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NEWS
By Stan Lichtenstein | September 21, 1990
ENDOWED with prodigious fangs, Pat Buchanan speaks with authority when he detects "venom" and "excess" in Abe Rosenthal's column accusing him of anti-Semitism. Buchanan should know. He's an expert on venom."Pat, I want you to cut this bastard from rectum to belly button," his publisher at the St. Louis Globe-Democrat told him one morning in the 1960s, referring to "some liberal who had misstepped." Pat replied venomously: "I'm already working on him, sir."Buchanan also boasts in his autobiography of accomplishments inspired by the "wise counsel Westbrook Pegler had once given a young journalist" concerning the "proper posture" to be taken in attacking political opponents: "Stand flat on your feet and swing for the belly."
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NEWS
November 19, 2012
The sour Skittles are coming out of the woodwork, and I'm finding them increasingly harder to swallow. I am both surprised and amused to learn that all 50 states have turned in pleas (or petitions) to secede from the United States ("Petitions call for secession and dance session," Nov. 15). I'm curious where all this venom and extremism was before the election. Do they realize that if their states were to successfully secede, they forfeit their rights to claim baseball, hot dogs, apple pie and Chevrolet as their mantra?
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NEWS
By William Mullen and William Mullen,CHICAGO TRIBUNE | July 1, 2005
Sorting through boxes of fossils collected 14 years ago, a Canadian doctoral student discovered the deadly, poisonous bite of a 60 million-year-old mammal the size of a mouse. The first "venom delivery apparatus" ever found in an extinct mammal was described last week in the research journal Nature by the student, Craig Scott, and his professor, vertebrate paleontologist Richard C. Fox of the University of Alberta, Edmonton. Its discovery may shed new light on the reason why mammals, unlike reptiles, seldom evolved to use poisonous bites for predation and protection.
NEWS
By Leonard Pitts Jr | October 31, 2010
In June of 1963, after a tumultuous spring of demonstrations in Birmingham, Ala., John F. Kennedy said an odd thing. In a meeting at the White House, the president told civil rights leaders they ought not be too hard on Bull Connor. Connor, he said with a grin, "Has done as much for civil rights as Abraham Lincoln. " Theophilus Eugene Connor, of course, was commissioner of public safety in Birmingham. When you see archival footage of children being menaced by police dogs or bowled over by water from fire hoses, you are seeing his handiwork.
FEATURES
By Michael Sragow and Michael Sragow,SUN MOVIE CRITIC | September 17, 2005
Venom isn't worth a critic's venom, but a brief condemnation is in order. Sept. 11 caused movie companies to delay the opening of any pictures depicting terrorism or collapsed buildings or sloppy airport security. Yet in the wake of Hurricane Katrina, here's a slipshod horror movie set in a small Louisiana town facetiously called "Backwater" that condescends atrociously to Gulf culture. The native gumbo now being celebrated - or mourned - is treated as the source of a voodoo practice gone wrong that imbues the corpse of a Backwater hard guy with 13 hideous souls.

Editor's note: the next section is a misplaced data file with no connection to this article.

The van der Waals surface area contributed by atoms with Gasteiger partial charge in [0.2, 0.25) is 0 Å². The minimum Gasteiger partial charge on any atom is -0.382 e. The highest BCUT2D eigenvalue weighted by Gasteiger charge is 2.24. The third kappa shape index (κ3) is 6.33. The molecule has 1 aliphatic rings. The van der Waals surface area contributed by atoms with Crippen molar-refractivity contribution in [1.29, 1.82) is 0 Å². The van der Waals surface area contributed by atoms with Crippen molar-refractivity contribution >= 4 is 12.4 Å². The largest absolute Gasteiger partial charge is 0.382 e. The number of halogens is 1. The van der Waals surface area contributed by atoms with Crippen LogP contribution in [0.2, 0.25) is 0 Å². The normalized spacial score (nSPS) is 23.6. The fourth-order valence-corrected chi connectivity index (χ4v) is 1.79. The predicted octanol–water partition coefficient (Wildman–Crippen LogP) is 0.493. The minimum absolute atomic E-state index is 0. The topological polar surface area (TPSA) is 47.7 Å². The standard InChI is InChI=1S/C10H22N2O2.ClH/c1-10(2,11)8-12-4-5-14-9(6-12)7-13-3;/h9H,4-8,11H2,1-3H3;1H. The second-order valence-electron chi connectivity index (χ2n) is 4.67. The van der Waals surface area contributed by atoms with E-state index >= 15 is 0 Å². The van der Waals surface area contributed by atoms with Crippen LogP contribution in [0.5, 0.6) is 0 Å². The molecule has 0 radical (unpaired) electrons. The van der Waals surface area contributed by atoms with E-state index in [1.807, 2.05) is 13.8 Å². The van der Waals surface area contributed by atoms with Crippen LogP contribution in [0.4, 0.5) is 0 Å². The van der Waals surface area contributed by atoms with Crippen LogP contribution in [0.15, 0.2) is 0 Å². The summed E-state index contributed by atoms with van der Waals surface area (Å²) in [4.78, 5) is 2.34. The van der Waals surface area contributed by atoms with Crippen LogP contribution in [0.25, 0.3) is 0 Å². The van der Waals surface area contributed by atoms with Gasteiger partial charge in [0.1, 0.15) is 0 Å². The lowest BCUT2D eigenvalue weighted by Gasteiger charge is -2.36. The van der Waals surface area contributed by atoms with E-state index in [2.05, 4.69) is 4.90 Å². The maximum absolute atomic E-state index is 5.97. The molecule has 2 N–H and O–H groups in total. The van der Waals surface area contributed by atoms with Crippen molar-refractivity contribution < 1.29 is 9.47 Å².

NEWS
By Melissa Healy and Melissa Healy,LOS ANGELES TIMES | September 1, 2006
In the deserts of the Middle East, the giant yellow Israeli scorpion is a ruthless hunter whose bite can bring on fever, convulsions, coma and, sometimes, heart failure in humans unlucky enough to run afoul of it. But the same venom that has earned this 4-inch-long arthropod the name "deathstalker" may be the key to longer life for humans under attack from an even more insidious predator. In a study published in last month's issue of the Journal of Clinical Oncology, researchers made a version of the venom and used it in a new treatment for a deadly brain cancer called glioma.
NEWS
By Dennis O'Brien and Dennis O'Brien,SUN STAFF | August 7, 2003
Women might use perfume to impress each other or to attract men. But scientists say that it could attract something else: angry hornets. Japanese researchers extracted venom from the world's largest species of hornet and found that the venom contains at least one ingredient, also used in perfumes, that prompts other hornets to attack at the slightest whiff. Representatives of the fragrance industry said the study is flawed and the results misleading. "It's a nice story, but these guys are wrong," said Glenn Roberts, a spokesman for the Washington-based Fragrance Materials Association.
NEWS
By Michael Stroh and Michael Stroh,SUN STAFF | August 5, 2002
On a blazing Tuesday afternoon in late June, painter Charles Lennox was working on a house nestled in the woods above Frederick when his putty knife tumbled into a shrub. As he reached in to retrieve it, he felt something crunch down hard onto his hand. He jerked his arm away and a jolt of fear shot through him when he saw what was attached: Crotalus horridus horridus, the highly toxic timber rattlesnake, dangling by a single fang from the flesh of his forefinger. "Oh, my lord," he thought.
NEWS
By Knight Ridder / Tribune | July 29, 2005
PHILADELPHIA -- Suffering from colorectal cancer, Tom McAuliffe was in such pain that he had to sleep standing up, propped against a couch. Now he can rest easier, thanks to a new pain medicine derived from an unlikely source: the venom of a snail from a coral reef off the Philippines. When the drug received clearance from the Food and Drug Administration in December, it was believed to be the first time the agency has approved a medicine that is an exact copy of a chemical found in the ocean.
FEATURES
By Dr. Genevieve Matanoski and Dr. Genevieve Matanoski,Contributing Writer | July 6, 1993
They're back -- honeybees, yellow jackets, hornets and wasps. For most of us, insect bites are a minor nuisance, but for a small percentage, those who suffer from what is usually called "an allergic reaction" to insect venom, insects can be a source of worry and anxiety.The good news is that fewer than 50 deaths from insect stings are recorded in the United States each year. The worrisome news is that the number of people likely to have a severe reaction to insect stings is estimated to be in the tens of millions.